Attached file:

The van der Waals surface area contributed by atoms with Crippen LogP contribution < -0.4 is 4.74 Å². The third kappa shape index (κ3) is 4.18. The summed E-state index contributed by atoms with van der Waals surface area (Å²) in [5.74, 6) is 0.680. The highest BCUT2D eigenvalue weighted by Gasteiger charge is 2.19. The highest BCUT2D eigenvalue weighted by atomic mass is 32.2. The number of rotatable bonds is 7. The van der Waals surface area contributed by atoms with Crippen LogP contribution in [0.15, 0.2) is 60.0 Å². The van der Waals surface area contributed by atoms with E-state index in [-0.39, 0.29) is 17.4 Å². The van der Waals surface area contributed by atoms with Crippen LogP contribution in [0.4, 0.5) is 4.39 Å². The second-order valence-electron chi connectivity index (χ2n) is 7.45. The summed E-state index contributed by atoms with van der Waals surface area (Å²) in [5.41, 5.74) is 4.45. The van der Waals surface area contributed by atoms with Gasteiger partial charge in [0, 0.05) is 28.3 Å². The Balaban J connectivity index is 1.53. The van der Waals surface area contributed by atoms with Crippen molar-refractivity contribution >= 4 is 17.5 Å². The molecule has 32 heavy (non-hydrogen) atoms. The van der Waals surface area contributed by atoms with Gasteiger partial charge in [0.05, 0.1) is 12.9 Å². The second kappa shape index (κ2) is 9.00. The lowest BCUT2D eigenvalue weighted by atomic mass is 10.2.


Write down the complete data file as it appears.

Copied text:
The van der Waals surface area contributed by atoms with Crippen LogP contribution < -0.4 is 4.74 Å². The third kappa shape index (κ3) is 4.18. The summed E-state index contributed by atoms with van der Waals surface area (Å²) in [5.74, 6) is 0.680. The highest BCUT2D eigenvalue weighted by Gasteiger charge is 2.19. The highest BCUT2D eigenvalue weighted by atomic mass is 32.2. The number of rotatable bonds is 7. The van der Waals surface area contributed by atoms with Crippen LogP contribution in [0.15, 0.2) is 60.0 Å². The van der Waals surface area contributed by atoms with E-state index in [-0.39, 0.29) is 17.4 Å². The van der Waals surface area contributed by atoms with Crippen LogP contribution in [0.4, 0.5) is 4.39 Å². The second-order valence-electron chi connectivity index (χ2n) is 7.45. The summed E-state index contributed by atoms with van der Waals surface area (Å²) in [5.41, 5.74) is 4.45. The van der Waals surface area contributed by atoms with Gasteiger partial charge in [0, 0.05) is 28.3 Å². The Balaban J connectivity index is 1.53. The van der Waals surface area contributed by atoms with Crippen molar-refractivity contribution >= 4 is 17.5 Å². The molecule has 32 heavy (non-hydrogen) atoms. The van der Waals surface area contributed by atoms with Gasteiger partial charge in [0.05, 0.1) is 12.9 Å². The second kappa shape index (κ2) is 9.00. The lowest BCUT2D eigenvalue weighted by atomic mass is 10.2.